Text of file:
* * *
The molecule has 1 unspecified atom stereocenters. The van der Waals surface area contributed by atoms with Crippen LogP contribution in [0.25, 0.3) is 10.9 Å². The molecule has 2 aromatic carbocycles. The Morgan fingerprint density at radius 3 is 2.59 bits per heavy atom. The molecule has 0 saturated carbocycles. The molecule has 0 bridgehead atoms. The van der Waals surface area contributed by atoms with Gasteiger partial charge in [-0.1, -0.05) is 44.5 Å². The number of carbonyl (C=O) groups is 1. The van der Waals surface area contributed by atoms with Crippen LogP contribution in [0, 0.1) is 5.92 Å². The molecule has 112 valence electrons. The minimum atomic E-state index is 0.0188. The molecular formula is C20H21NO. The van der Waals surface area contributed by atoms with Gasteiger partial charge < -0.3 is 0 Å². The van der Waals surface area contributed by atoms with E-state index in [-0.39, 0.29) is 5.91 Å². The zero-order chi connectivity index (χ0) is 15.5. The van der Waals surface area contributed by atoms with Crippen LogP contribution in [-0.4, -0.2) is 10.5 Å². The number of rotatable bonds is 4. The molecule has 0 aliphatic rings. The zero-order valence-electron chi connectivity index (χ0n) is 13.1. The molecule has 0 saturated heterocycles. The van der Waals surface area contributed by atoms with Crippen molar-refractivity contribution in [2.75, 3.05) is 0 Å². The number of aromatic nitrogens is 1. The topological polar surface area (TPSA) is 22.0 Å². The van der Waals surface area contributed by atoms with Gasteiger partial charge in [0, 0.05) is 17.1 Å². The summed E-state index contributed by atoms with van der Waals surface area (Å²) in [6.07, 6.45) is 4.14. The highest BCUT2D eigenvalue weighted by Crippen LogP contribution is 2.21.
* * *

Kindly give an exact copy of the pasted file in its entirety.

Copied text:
The molecule has 1 unspecified atom stereocenters. The van der Waals surface area contributed by atoms with Crippen LogP contribution in [0.25, 0.3) is 10.9 Å². The molecule has 2 aromatic carbocycles. The Morgan fingerprint density at radius 3 is 2.59 bits per heavy atom. The molecule has 0 saturated carbocycles. The molecule has 0 bridgehead atoms. The van der Waals surface area contributed by atoms with Gasteiger partial charge in [-0.1, -0.05) is 44.5 Å². The number of carbonyl (C=O) groups is 1. The van der Waals surface area contributed by atoms with Crippen LogP contribution in [0, 0.1) is 5.92 Å². The molecule has 112 valence electrons. The minimum atomic E-state index is 0.0188. The molecular formula is C20H21NO. The van der Waals surface area contributed by atoms with Gasteiger partial charge < -0.3 is 0 Å². The van der Waals surface area contributed by atoms with E-state index in [-0.39, 0.29) is 5.91 Å². The zero-order chi connectivity index (χ0) is 15.5. The van der Waals surface area contributed by atoms with Crippen LogP contribution in [-0.4, -0.2) is 10.5 Å². The number of rotatable bonds is 4. The molecule has 0 aliphatic rings. The zero-order valence-electron chi connectivity index (χ0n) is 13.1. The molecule has 0 saturated heterocycles. The van der Waals surface area contributed by atoms with Crippen molar-refractivity contribution in [2.75, 3.05) is 0 Å². The number of aromatic nitrogens is 1. The topological polar surface area (TPSA) is 22.0 Å². The van der Waals surface area contributed by atoms with Gasteiger partial charge in [0, 0.05) is 17.1 Å². The summed E-state index contributed by atoms with van der Waals surface area (Å²) in [6.07, 6.45) is 4.14. The highest BCUT2D eigenvalue weighted by Crippen LogP contribution is 2.21.